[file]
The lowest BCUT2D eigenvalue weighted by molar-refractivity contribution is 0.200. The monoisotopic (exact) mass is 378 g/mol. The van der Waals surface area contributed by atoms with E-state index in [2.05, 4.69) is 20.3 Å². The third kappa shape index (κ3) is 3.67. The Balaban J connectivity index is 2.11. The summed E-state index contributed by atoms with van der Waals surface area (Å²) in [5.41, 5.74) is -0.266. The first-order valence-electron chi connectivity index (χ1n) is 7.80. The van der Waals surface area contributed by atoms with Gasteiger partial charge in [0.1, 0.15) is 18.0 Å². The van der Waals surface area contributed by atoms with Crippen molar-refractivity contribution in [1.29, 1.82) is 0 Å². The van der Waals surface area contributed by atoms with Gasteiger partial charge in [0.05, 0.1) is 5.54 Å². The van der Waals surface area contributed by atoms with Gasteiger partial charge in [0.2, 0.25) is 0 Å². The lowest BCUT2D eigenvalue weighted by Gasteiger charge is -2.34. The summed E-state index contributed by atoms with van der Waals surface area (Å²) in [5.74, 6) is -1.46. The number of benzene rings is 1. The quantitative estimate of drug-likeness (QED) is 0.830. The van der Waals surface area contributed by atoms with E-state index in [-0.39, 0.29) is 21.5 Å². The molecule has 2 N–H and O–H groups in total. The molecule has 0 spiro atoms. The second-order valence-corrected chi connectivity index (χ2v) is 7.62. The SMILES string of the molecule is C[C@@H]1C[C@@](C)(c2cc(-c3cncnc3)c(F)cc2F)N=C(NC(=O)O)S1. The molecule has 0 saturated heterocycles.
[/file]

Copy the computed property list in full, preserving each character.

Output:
The lowest BCUT2D eigenvalue weighted by molar-refractivity contribution is 0.200. The monoisotopic (exact) mass is 378 g/mol. The van der Waals surface area contributed by atoms with E-state index in [2.05, 4.69) is 20.3 Å². The third kappa shape index (κ3) is 3.67. The Balaban J connectivity index is 2.11. The summed E-state index contributed by atoms with van der Waals surface area (Å²) in [5.41, 5.74) is -0.266. The first-order valence-electron chi connectivity index (χ1n) is 7.80. The van der Waals surface area contributed by atoms with Gasteiger partial charge in [0.1, 0.15) is 18.0 Å². The van der Waals surface area contributed by atoms with Crippen molar-refractivity contribution in [1.29, 1.82) is 0 Å². The van der Waals surface area contributed by atoms with Gasteiger partial charge in [0.05, 0.1) is 5.54 Å². The van der Waals surface area contributed by atoms with Gasteiger partial charge in [0.2, 0.25) is 0 Å². The lowest BCUT2D eigenvalue weighted by Gasteiger charge is -2.34. The summed E-state index contributed by atoms with van der Waals surface area (Å²) in [5.74, 6) is -1.46. The number of benzene rings is 1. The quantitative estimate of drug-likeness (QED) is 0.830. The van der Waals surface area contributed by atoms with E-state index in [-0.39, 0.29) is 21.5 Å². The molecule has 2 N–H and O–H groups in total. The molecule has 0 spiro atoms. The second-order valence-corrected chi connectivity index (χ2v) is 7.62. The SMILES string of the molecule is C[C@@H]1C[C@@](C)(c2cc(-c3cncnc3)c(F)cc2F)N=C(NC(=O)O)S1. The molecule has 0 saturated heterocycles.